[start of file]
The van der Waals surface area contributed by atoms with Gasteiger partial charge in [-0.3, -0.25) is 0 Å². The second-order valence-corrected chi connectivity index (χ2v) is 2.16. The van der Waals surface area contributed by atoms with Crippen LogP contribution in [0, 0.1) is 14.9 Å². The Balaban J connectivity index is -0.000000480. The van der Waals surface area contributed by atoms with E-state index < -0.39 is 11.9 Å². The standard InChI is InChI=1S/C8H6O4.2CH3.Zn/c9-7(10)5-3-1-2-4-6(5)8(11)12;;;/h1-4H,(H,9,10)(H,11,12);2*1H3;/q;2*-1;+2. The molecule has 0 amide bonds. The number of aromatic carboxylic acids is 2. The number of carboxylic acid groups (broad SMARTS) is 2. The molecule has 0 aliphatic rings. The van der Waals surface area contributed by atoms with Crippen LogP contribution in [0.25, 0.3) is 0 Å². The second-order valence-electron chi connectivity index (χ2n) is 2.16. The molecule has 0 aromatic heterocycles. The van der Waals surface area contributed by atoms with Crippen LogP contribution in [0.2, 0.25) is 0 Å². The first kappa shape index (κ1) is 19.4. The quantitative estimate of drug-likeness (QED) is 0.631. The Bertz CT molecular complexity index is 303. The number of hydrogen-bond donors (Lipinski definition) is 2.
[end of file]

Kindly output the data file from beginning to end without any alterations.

The van der Waals surface area contributed by atoms with Gasteiger partial charge in [-0.3, -0.25) is 0 Å². The second-order valence-corrected chi connectivity index (χ2v) is 2.16. The van der Waals surface area contributed by atoms with Crippen LogP contribution in [0, 0.1) is 14.9 Å². The Balaban J connectivity index is -0.000000480. The van der Waals surface area contributed by atoms with E-state index < -0.39 is 11.9 Å². The standard InChI is InChI=1S/C8H6O4.2CH3.Zn/c9-7(10)5-3-1-2-4-6(5)8(11)12;;;/h1-4H,(H,9,10)(H,11,12);2*1H3;/q;2*-1;+2. The molecule has 0 amide bonds. The number of aromatic carboxylic acids is 2. The number of carboxylic acid groups (broad SMARTS) is 2. The molecule has 0 aliphatic rings. The van der Waals surface area contributed by atoms with Crippen LogP contribution in [0.25, 0.3) is 0 Å². The second-order valence-electron chi connectivity index (χ2n) is 2.16. The molecule has 0 aromatic heterocycles. The van der Waals surface area contributed by atoms with Crippen LogP contribution in [0.2, 0.25) is 0 Å². The first kappa shape index (κ1) is 19.4. The quantitative estimate of drug-likeness (QED) is 0.631. The Bertz CT molecular complexity index is 303. The number of hydrogen-bond donors (Lipinski definition) is 2.